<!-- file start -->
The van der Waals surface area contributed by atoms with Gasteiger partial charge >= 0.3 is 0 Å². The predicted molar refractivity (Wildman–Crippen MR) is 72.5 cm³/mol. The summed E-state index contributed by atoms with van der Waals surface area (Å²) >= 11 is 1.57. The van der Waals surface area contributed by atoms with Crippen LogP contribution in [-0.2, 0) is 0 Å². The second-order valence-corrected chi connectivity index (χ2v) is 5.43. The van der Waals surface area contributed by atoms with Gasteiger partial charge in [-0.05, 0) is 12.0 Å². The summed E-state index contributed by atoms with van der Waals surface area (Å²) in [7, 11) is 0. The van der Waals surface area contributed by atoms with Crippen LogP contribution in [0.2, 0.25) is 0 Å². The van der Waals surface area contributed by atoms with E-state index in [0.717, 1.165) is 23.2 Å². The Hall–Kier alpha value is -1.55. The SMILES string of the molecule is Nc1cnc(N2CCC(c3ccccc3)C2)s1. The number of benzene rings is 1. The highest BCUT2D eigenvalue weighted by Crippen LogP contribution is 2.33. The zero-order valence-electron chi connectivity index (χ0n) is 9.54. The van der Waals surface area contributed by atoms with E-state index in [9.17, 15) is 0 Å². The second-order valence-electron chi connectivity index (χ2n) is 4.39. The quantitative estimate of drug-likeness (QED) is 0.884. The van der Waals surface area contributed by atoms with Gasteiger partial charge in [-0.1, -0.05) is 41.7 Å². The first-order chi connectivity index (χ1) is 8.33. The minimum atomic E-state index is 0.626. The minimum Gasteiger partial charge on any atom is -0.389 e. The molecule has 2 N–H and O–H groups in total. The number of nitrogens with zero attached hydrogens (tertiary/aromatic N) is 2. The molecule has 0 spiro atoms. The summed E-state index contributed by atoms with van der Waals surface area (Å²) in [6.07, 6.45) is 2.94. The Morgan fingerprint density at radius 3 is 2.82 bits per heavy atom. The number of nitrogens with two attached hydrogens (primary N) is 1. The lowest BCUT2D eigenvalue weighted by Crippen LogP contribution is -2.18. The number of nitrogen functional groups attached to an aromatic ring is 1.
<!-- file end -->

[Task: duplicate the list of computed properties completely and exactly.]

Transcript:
The van der Waals surface area contributed by atoms with Gasteiger partial charge >= 0.3 is 0 Å². The predicted molar refractivity (Wildman–Crippen MR) is 72.5 cm³/mol. The summed E-state index contributed by atoms with van der Waals surface area (Å²) >= 11 is 1.57. The van der Waals surface area contributed by atoms with Crippen LogP contribution in [-0.2, 0) is 0 Å². The second-order valence-corrected chi connectivity index (χ2v) is 5.43. The van der Waals surface area contributed by atoms with Gasteiger partial charge in [-0.05, 0) is 12.0 Å². The summed E-state index contributed by atoms with van der Waals surface area (Å²) in [7, 11) is 0. The van der Waals surface area contributed by atoms with Crippen LogP contribution in [0.2, 0.25) is 0 Å². The van der Waals surface area contributed by atoms with E-state index in [0.717, 1.165) is 23.2 Å². The Hall–Kier alpha value is -1.55. The SMILES string of the molecule is Nc1cnc(N2CCC(c3ccccc3)C2)s1. The number of benzene rings is 1. The highest BCUT2D eigenvalue weighted by Crippen LogP contribution is 2.33. The zero-order valence-electron chi connectivity index (χ0n) is 9.54. The van der Waals surface area contributed by atoms with E-state index in [9.17, 15) is 0 Å². The second-order valence-electron chi connectivity index (χ2n) is 4.39. The quantitative estimate of drug-likeness (QED) is 0.884. The van der Waals surface area contributed by atoms with Gasteiger partial charge in [-0.1, -0.05) is 41.7 Å². The first-order chi connectivity index (χ1) is 8.33. The minimum atomic E-state index is 0.626. The minimum Gasteiger partial charge on any atom is -0.389 e. The molecule has 2 N–H and O–H groups in total. The number of nitrogens with zero attached hydrogens (tertiary/aromatic N) is 2. The molecule has 0 spiro atoms. The summed E-state index contributed by atoms with van der Waals surface area (Å²) in [6.07, 6.45) is 2.94. The Morgan fingerprint density at radius 3 is 2.82 bits per heavy atom. The number of nitrogens with two attached hydrogens (primary N) is 1. The lowest BCUT2D eigenvalue weighted by Crippen LogP contribution is -2.18. The number of nitrogen functional groups attached to an aromatic ring is 1.